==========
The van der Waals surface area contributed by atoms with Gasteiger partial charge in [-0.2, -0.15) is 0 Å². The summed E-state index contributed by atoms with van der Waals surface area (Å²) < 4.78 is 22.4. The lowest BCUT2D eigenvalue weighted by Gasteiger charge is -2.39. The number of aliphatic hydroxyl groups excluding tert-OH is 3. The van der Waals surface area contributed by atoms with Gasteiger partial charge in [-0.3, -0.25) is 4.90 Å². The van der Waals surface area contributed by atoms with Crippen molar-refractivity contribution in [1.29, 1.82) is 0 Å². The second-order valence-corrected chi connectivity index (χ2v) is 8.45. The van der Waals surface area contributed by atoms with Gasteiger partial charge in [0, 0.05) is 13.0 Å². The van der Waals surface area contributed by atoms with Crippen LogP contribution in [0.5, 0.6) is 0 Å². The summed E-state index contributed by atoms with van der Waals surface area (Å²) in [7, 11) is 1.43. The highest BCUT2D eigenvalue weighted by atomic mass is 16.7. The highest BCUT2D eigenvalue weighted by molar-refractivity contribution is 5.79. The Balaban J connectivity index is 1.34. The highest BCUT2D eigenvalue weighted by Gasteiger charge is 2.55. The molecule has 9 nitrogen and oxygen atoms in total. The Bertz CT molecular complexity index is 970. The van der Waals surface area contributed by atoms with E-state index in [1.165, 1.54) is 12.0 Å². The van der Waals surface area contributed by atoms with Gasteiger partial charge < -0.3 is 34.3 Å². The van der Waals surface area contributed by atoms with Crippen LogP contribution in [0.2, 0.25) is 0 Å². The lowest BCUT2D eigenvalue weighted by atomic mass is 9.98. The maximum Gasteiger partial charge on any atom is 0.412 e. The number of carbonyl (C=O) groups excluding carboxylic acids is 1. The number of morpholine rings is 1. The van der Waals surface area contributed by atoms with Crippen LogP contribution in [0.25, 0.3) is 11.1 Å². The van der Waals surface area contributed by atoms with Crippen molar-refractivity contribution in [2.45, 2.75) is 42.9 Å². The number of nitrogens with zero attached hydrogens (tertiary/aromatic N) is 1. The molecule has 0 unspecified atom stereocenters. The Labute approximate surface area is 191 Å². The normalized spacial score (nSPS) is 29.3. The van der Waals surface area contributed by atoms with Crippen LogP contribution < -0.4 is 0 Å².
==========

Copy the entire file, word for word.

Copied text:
The van der Waals surface area contributed by atoms with Gasteiger partial charge in [-0.2, -0.15) is 0 Å². The summed E-state index contributed by atoms with van der Waals surface area (Å²) < 4.78 is 22.4. The lowest BCUT2D eigenvalue weighted by Gasteiger charge is -2.39. The number of aliphatic hydroxyl groups excluding tert-OH is 3. The van der Waals surface area contributed by atoms with Gasteiger partial charge in [-0.3, -0.25) is 4.90 Å². The van der Waals surface area contributed by atoms with Crippen molar-refractivity contribution in [1.29, 1.82) is 0 Å². The second-order valence-corrected chi connectivity index (χ2v) is 8.45. The van der Waals surface area contributed by atoms with Gasteiger partial charge in [0, 0.05) is 13.0 Å². The van der Waals surface area contributed by atoms with Crippen LogP contribution in [0.5, 0.6) is 0 Å². The summed E-state index contributed by atoms with van der Waals surface area (Å²) in [7, 11) is 1.43. The highest BCUT2D eigenvalue weighted by atomic mass is 16.7. The highest BCUT2D eigenvalue weighted by molar-refractivity contribution is 5.79. The Balaban J connectivity index is 1.34. The highest BCUT2D eigenvalue weighted by Gasteiger charge is 2.55. The molecule has 9 nitrogen and oxygen atoms in total. The Bertz CT molecular complexity index is 970. The van der Waals surface area contributed by atoms with E-state index in [1.165, 1.54) is 12.0 Å². The van der Waals surface area contributed by atoms with Gasteiger partial charge < -0.3 is 34.3 Å². The van der Waals surface area contributed by atoms with Crippen LogP contribution in [0.2, 0.25) is 0 Å². The lowest BCUT2D eigenvalue weighted by atomic mass is 9.98. The maximum Gasteiger partial charge on any atom is 0.412 e. The number of carbonyl (C=O) groups excluding carboxylic acids is 1. The number of morpholine rings is 1. The van der Waals surface area contributed by atoms with Crippen LogP contribution in [0.25, 0.3) is 11.1 Å². The van der Waals surface area contributed by atoms with Crippen molar-refractivity contribution in [2.45, 2.75) is 42.9 Å². The number of nitrogens with zero attached hydrogens (tertiary/aromatic N) is 1. The molecule has 0 unspecified atom stereocenters. The Labute approximate surface area is 191 Å². The normalized spacial score (nSPS) is 29.3. The van der Waals surface area contributed by atoms with Crippen LogP contribution < -0.4 is 0 Å².